You may or may not remember the crisis in Sierra Leone in the late 1990s. It was one of that endless stream of African horror stories, a little after Rwanda and Somalia, a little before Darfur.
There were a few particularly ghastly things about Sierra Leone. The rebels had the habit of abducting children, brainwashing them, feeding them drugs and giving them guns. They were also fans of chopping off limbs.
Still, as a jaded journalist in this movie says, “Same old story. Government bad, rebels worse. Nobody gives a fu*k.”
Which pretty much summed up the attitude of most people in the West – except the politicians, the activists - and gem merchants. For Sierra Leone has diamonds. A lot of diamonds.
Blood Diamond is the story of the civil war in Sierra Leone and how one particular stone affects the lives of a local fisherman (Djimon Honsou) desperate to find his family, an American war journalist (Jennifer Connelly), a Zimbabwean smuggler (Leonardo DiCaprio) and a large number of ruthless men.
If Blood Diamond really were a gem, it would be a valuable but flawed one. It is well shot on gorgeous locations and tells a powerful story. But it is too earnest and, at times, over-the-top. It could have made its points better if it told it with more subtlety and restraint.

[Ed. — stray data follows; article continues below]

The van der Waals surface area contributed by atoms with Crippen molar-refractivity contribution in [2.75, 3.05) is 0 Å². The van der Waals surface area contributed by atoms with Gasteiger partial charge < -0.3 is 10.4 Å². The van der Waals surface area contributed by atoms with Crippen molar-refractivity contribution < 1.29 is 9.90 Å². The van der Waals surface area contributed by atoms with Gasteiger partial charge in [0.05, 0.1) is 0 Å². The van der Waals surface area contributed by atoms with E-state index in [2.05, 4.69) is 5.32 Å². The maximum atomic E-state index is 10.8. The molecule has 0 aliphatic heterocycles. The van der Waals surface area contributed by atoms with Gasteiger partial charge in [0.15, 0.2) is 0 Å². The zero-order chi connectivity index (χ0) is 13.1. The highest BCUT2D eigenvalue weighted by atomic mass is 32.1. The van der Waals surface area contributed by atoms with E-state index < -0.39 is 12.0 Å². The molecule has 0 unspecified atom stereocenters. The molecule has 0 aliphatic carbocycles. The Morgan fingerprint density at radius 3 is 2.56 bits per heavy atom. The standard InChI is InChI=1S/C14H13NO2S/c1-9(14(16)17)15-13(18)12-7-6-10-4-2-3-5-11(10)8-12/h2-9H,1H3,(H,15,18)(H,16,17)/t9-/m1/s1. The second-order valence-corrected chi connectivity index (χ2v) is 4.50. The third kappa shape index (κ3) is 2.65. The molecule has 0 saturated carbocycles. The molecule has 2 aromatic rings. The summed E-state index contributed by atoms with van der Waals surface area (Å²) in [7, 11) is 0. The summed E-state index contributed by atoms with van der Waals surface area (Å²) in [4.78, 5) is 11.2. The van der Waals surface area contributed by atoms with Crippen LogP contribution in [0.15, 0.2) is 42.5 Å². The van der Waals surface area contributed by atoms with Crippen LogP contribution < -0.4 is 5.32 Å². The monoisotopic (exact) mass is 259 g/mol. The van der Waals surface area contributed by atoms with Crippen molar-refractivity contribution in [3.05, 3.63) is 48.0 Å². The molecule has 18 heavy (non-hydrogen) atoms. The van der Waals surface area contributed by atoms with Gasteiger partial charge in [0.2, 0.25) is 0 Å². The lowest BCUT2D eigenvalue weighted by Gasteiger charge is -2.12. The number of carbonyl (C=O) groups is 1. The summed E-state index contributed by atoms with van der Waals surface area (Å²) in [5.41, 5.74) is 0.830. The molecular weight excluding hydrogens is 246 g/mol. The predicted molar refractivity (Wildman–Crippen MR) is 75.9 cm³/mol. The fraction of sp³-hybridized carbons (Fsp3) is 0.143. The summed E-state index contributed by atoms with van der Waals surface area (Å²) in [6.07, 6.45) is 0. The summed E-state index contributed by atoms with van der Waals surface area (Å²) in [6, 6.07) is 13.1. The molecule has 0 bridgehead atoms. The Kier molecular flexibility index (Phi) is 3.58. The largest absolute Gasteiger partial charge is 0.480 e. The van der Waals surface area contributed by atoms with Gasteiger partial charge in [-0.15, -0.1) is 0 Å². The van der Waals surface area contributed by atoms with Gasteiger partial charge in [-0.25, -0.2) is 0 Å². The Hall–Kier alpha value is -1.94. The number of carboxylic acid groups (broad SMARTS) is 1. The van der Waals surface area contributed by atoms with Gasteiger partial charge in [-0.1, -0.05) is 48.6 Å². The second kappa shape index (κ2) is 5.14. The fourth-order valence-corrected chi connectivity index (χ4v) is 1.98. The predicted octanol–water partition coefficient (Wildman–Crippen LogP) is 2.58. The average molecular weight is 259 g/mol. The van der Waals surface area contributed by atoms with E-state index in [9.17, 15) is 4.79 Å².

But there’s much more that’s good in it than bad. Honsou has a deep, humble nobility in him – if anyone’s read Aphra Behn’s ‘Orinookoo’, he’d be the perfect person to play the prince. While DiCaprio gives an even better performance than he did in The Departed. As the uncaring anti-hero he is both appealing and appalling. And, like Honsou, he delivers one great speech. It is these that probably clinched them their Oscar nominations. My only criticism of DiCaprio is that his accent seems a bit forced, but my South African-born friend Sarah (whose comment follows this review) tells me he did it well.
To sum Blood Diamond up, it is a somewhat overwrought but also very moving film. A lesser jewel, but well worth seeing.